Photojournalist and WCPO Contributor Phil Didion spent a day as a production assistant on the set of "Miles Ahead," the Miles Davis biopic shot in Cincinnati in 2014, during filming of a car chase scene. With the film scheduled to open in Cincinnati theaters April 15, WCPO asked Didion to share his experience.
“We've got another bogey,” the radio at my hip crackled as the police car drove past my designated intersection on Main Street.
Seconds passed as I waited for either the “all clear,” meaning pedestrians had gotten out of the way, or if they hadn't, the sounds of angry producers to ring out from my radio.
“Aaaaand we're clear!”
Not a second later the sounds of tires screeching and gunshots echoed through the alleys of Over-the-Rhine as actors Don Cheadle and Ewan McGregor whooshed past me in an old car mounted with cameras. Another car, with gun-clutching hands extended from its windows, was in hot pursuit.
Soon the sounds died down and the radio came back to life: “Good job, everyone. We're setting up to go again. Standby.”
That's pretty much how I spent 12 hours working as a production assistant on the set of “Miles Ahead,” the Miles Davis biopic that was filmed entirely in Cincinnati in 2014.
Job First Step Toward Dream
When my roommate told me he had found a way for us to work as PAs on the movie, I jumped at the opportunity. I've always been a fan of film and one day would love to work in the industry. This was a chance to take my first steps.
Though I'm not one to get star struck, the prospect of meeting some of the actors was certainly a plus. In the event that I would get to actually talk to McGregor, I was tempted to make a “Star Wars” joke but would quickly switch to discussing “Trainspotting,” one of my favorite movies that he starred in. Cheadle has a long list of big-deal movies he has been in, too, but I knew I'd have to mention his role as Captain Planet from the Funny or Die YouTube videos, where the crazed blue pollution-fighter goes insane and turns humans into trees. However, I knew I was there to work and intended to do the best I could.
We got to the production staging area where we were given instructions for the next 12 hours. Our job as PAs was to watch all of the intersections up and down Walnut and Main streets as a car chase scene was being filmed. We had to make sure the sidewalks and streets were clear of people trying to cross or sit and watch. We referred to these people as “bogeys.”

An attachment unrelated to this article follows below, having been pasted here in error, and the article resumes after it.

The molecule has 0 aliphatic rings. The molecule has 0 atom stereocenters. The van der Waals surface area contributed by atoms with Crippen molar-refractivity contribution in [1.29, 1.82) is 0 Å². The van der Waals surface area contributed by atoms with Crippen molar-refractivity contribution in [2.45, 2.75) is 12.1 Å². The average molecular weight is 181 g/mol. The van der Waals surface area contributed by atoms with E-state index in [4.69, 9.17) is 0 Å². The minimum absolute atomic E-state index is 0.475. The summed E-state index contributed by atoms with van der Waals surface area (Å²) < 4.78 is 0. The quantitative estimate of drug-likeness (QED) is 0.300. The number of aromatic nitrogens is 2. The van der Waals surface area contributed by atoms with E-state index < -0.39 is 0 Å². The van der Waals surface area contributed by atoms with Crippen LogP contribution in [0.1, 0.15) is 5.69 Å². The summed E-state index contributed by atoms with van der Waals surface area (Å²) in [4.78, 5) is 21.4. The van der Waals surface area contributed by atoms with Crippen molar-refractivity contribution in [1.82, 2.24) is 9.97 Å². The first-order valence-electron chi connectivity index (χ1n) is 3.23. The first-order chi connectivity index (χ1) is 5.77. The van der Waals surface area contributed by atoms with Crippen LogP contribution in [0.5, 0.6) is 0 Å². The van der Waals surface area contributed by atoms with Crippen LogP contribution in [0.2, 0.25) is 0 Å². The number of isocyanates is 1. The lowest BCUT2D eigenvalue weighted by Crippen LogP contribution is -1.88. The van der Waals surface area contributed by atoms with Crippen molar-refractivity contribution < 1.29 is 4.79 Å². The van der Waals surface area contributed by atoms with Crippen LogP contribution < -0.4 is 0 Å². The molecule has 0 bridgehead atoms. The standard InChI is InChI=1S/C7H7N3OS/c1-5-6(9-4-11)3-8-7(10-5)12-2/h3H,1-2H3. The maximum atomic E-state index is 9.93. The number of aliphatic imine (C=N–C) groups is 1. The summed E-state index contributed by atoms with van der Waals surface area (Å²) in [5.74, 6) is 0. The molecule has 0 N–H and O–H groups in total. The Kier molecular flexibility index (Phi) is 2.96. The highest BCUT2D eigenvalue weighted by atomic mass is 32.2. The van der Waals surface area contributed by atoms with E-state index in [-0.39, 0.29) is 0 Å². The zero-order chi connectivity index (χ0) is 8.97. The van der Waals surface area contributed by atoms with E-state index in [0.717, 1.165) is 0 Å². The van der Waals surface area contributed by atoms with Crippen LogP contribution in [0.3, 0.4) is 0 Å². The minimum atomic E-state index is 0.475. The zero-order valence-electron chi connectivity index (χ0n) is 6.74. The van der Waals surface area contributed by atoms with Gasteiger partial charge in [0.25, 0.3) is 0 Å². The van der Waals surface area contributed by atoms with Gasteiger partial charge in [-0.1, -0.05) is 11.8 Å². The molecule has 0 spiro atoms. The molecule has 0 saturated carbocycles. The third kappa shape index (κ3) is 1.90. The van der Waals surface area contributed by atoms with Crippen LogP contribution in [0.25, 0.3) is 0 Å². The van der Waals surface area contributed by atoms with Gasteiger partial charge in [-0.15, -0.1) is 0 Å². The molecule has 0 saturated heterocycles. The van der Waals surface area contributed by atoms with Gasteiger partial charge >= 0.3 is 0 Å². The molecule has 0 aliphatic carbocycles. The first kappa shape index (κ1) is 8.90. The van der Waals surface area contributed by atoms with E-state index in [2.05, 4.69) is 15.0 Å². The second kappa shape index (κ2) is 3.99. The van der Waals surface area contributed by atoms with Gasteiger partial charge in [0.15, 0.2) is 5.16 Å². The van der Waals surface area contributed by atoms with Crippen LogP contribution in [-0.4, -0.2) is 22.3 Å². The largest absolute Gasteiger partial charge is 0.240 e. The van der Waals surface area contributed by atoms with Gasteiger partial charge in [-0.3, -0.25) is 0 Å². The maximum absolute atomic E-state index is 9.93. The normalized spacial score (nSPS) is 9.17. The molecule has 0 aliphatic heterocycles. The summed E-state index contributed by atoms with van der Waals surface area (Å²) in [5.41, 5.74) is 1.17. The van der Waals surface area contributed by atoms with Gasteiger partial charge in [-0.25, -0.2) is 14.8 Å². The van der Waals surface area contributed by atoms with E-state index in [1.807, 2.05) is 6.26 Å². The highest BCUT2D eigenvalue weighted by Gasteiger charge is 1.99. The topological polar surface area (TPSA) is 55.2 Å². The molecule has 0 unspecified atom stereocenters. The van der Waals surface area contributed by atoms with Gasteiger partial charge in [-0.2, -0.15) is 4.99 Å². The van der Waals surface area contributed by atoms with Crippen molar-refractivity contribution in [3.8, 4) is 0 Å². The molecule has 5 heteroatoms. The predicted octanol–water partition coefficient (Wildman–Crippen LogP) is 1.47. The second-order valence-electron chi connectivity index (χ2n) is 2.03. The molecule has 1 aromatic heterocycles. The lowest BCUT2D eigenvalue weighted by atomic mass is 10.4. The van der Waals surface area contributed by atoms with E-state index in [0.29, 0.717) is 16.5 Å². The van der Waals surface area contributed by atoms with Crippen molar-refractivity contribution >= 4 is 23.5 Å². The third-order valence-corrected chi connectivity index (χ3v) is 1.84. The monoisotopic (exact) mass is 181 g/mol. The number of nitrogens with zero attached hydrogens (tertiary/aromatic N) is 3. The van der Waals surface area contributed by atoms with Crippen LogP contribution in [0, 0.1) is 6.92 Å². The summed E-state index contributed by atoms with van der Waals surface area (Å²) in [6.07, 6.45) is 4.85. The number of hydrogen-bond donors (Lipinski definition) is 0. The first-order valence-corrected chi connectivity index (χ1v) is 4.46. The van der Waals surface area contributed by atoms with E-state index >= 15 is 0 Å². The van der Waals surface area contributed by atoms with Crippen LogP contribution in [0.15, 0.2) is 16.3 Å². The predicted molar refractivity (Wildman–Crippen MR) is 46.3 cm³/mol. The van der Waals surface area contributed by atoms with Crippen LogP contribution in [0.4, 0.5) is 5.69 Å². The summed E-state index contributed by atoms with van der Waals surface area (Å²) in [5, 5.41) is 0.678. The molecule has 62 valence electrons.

By the end of the night and well into the morning, many of the “bogeys” in the popular Over-the-Rhine weekend hangout places were slightly to extremely inebriated. Thus my job became something closer to herding cats. But I didn't have an issue with this – I was part of a team making a movie. And I was as happy as could be wearing my official radio, seeing all of the cool camera equipment, using code words with my fellow PAs and controlling the drunken and sometimes angry populace, ensuring that no one was hit by the cars flying down the OTR streets at more than 60 mph.
Luckily, nothing too awful happened. At worst we had some reports of disputes and a fight or two within the crowds. The Cincinnati Police also covered many busy intersections to keep the peace. Some of us even got to hang out with them throughout the night, which made everything much more comfortable.
Small Moment, Big Memory
Around midnight, we took a break. We had food catered to us at the Art Institute, another one of the staging areas, and I met one of the cooks, who turned out to have been on the “Breaking Bad” team and had some cool stories of his own.
At “dinner” the crew got to share their experiences and enjoy the company of some of the stars. Cheadle and McGregor came to eat with all of us, even though they had a table with the higher-ups, and it was cool to all eat together.
And then it happened. Cheadle approached the trash and recycling bins. His role of Captain Planet flashed before my eyes as I watched him pause and decide to toss his empty water bottle in the recycling bin. It took everything in me not to approach him and let him know he was safe from becoming a human tree. As silly as it was, that tiny moment was one of my favorite takeaways from the night.
The night went on, and the morning came. My friends, the crew and I were bleary-eyed and tired, but we couldn't wipe the smiles off of our faces as we drove home to get some well-deserved sleep.